14 June 2010
London Bridges: 4. Sackler Crossing
The last of four bridges I visited in London recently was also at Kew Gardens, the Sackler Crossing.
Designed by John Pawson, engineered by Buro Happold, and built by Balfour Beatty, this 70m long S-curved monument to minimalism connects footpaths across a small lake, encouraging visitors into areas of the Gardens not always well-trodden.
Opened in May 2006. the bridge is intended to give the feeling of "walking on water", and is set quite low against the lake (although not as low as I had expected from comments from other visitors). The bridge deck consists of 564 slender black granite "sleepers", supported on a hidden steel framework which in turn rests on steel piles ever 8m.
There are 990 bronze balusters, each with a curved top but no handrail. I've seen a similar design only on one or two other occasions, as most footbridges provide an upper rail, which serves both as a handrail and also to make the posts more economical by sharing loads between them. A continuous top rail is mandated in the relevant standards (e.g. BS 7818), but it's great to see it dispensed with for such pleasing effect as here.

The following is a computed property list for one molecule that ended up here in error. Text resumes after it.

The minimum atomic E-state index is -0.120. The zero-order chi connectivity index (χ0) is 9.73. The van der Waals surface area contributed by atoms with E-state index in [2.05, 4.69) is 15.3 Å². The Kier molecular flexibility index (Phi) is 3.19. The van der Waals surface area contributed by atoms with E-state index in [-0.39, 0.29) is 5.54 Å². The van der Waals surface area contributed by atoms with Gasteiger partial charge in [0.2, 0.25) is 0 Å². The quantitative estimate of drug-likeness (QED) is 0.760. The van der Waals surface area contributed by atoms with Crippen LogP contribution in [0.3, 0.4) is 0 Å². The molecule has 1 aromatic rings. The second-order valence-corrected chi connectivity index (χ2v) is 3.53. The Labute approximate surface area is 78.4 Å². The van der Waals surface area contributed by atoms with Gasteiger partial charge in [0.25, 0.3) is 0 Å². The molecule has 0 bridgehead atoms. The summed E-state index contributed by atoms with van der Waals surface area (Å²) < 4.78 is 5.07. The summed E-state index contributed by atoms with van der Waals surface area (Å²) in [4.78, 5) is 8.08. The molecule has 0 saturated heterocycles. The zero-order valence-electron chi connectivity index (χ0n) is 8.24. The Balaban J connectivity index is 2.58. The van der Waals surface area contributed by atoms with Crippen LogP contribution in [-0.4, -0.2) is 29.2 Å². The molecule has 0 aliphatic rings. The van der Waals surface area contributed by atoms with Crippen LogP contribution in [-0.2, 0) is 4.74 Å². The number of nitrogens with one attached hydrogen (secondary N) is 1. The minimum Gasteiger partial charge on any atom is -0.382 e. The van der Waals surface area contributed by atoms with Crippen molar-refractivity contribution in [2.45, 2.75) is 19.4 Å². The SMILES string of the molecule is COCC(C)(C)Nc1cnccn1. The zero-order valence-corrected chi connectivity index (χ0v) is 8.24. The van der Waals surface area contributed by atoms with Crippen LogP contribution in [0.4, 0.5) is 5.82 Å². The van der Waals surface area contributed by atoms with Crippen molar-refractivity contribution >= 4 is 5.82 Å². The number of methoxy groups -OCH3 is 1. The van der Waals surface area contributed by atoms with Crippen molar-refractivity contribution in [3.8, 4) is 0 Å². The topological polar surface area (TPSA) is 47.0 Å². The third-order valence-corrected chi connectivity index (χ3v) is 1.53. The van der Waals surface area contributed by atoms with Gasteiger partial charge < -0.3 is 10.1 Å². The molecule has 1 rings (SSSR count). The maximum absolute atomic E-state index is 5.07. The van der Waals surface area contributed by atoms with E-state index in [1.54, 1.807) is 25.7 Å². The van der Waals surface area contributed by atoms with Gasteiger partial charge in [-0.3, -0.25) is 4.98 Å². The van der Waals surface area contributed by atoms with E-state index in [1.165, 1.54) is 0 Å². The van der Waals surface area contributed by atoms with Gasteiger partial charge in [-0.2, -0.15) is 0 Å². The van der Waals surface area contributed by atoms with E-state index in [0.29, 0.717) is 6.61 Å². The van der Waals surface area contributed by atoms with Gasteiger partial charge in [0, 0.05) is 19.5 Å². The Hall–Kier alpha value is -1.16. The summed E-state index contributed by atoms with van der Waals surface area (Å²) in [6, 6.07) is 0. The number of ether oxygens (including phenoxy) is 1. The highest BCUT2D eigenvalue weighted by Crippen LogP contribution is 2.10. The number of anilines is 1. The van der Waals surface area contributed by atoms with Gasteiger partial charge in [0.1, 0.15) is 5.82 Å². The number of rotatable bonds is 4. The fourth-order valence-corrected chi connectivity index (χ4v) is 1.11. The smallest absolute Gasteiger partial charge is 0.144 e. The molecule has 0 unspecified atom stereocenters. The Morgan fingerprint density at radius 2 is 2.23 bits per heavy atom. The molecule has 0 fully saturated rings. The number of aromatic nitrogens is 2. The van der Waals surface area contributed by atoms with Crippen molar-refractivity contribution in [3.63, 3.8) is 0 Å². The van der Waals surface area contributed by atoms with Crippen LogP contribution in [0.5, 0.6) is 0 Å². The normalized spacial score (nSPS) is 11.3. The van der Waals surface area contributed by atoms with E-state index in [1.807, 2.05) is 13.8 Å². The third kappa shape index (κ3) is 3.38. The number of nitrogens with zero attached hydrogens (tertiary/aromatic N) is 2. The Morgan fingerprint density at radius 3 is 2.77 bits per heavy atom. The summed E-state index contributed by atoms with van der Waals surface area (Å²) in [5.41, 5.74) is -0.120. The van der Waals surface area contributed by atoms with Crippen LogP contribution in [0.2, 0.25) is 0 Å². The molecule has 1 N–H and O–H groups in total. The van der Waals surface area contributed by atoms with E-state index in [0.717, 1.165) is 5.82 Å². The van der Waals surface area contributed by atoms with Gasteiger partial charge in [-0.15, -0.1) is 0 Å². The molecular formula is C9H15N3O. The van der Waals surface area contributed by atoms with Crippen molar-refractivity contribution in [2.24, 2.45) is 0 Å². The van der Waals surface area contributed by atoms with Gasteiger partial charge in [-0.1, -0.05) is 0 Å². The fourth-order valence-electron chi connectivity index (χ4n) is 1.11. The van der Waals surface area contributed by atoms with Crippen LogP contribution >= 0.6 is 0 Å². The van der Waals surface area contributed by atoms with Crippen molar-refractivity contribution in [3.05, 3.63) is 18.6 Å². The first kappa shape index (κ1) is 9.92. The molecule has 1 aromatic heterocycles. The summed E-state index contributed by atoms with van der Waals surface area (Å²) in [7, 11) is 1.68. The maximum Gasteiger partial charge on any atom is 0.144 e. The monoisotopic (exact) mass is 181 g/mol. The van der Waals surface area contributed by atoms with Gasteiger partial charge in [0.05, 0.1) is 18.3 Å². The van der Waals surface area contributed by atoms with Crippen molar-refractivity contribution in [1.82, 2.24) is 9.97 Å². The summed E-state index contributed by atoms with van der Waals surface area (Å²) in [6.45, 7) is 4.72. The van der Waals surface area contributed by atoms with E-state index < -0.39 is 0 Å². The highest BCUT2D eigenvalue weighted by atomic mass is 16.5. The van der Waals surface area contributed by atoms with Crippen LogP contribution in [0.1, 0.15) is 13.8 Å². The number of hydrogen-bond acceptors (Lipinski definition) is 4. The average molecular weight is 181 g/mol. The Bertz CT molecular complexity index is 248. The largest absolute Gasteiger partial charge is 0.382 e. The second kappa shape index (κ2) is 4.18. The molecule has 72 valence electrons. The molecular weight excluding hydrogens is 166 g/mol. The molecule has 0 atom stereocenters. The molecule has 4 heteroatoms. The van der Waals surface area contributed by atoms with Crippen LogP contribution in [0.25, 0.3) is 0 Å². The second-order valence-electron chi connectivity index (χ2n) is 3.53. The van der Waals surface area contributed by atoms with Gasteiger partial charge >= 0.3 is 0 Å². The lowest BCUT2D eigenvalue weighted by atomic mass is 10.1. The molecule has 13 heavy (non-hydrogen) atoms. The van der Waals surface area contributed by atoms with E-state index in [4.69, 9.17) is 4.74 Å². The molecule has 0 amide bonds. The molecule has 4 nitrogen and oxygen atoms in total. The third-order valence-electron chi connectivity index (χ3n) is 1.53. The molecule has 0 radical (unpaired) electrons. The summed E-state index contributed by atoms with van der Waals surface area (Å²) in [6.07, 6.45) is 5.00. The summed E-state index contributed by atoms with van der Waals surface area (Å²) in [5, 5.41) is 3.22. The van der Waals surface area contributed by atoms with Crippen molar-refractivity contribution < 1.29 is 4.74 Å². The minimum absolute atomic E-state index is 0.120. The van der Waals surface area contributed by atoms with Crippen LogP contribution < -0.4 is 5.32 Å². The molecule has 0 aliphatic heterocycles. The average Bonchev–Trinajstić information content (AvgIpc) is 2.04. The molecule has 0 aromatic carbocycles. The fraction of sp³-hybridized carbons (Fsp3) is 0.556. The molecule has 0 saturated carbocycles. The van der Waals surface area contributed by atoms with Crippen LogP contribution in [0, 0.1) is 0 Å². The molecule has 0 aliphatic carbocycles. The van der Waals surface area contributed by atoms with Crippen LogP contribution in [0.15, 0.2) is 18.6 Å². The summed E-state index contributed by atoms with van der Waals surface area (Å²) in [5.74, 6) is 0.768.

The shape of the balusters is such that they appear essentially transparent when viewed face on, but solid when viewed at an angle. It's a charming concept, and lends the bridge a visual interest that its minimalist heritage would seem to have precluded.
An unobtrusive bridge was definitely the right response to a very tranquil setting like this, and I was particularly impressed as to how well hidden the supporting engineering was, with the impression given that the granite deck planks just float above the water.
It's a shame the water level wasn't higher when I visited, as it would definitely have looked better that way. You have to clamber down the bank of the lake to see what's really going on underneath, and no sensible visitor would do that.
The bridge certainly merits the several awards it has won, and offers a welcome reminder of the possibilities for bridge design beyond those which emphasise the structure or which feel obliged to at least display it honestly. While I enjoy minimalism in the arts, I'm not normally an admirer of it in architecture, but it makes perfect sense at the Sackler Crossing.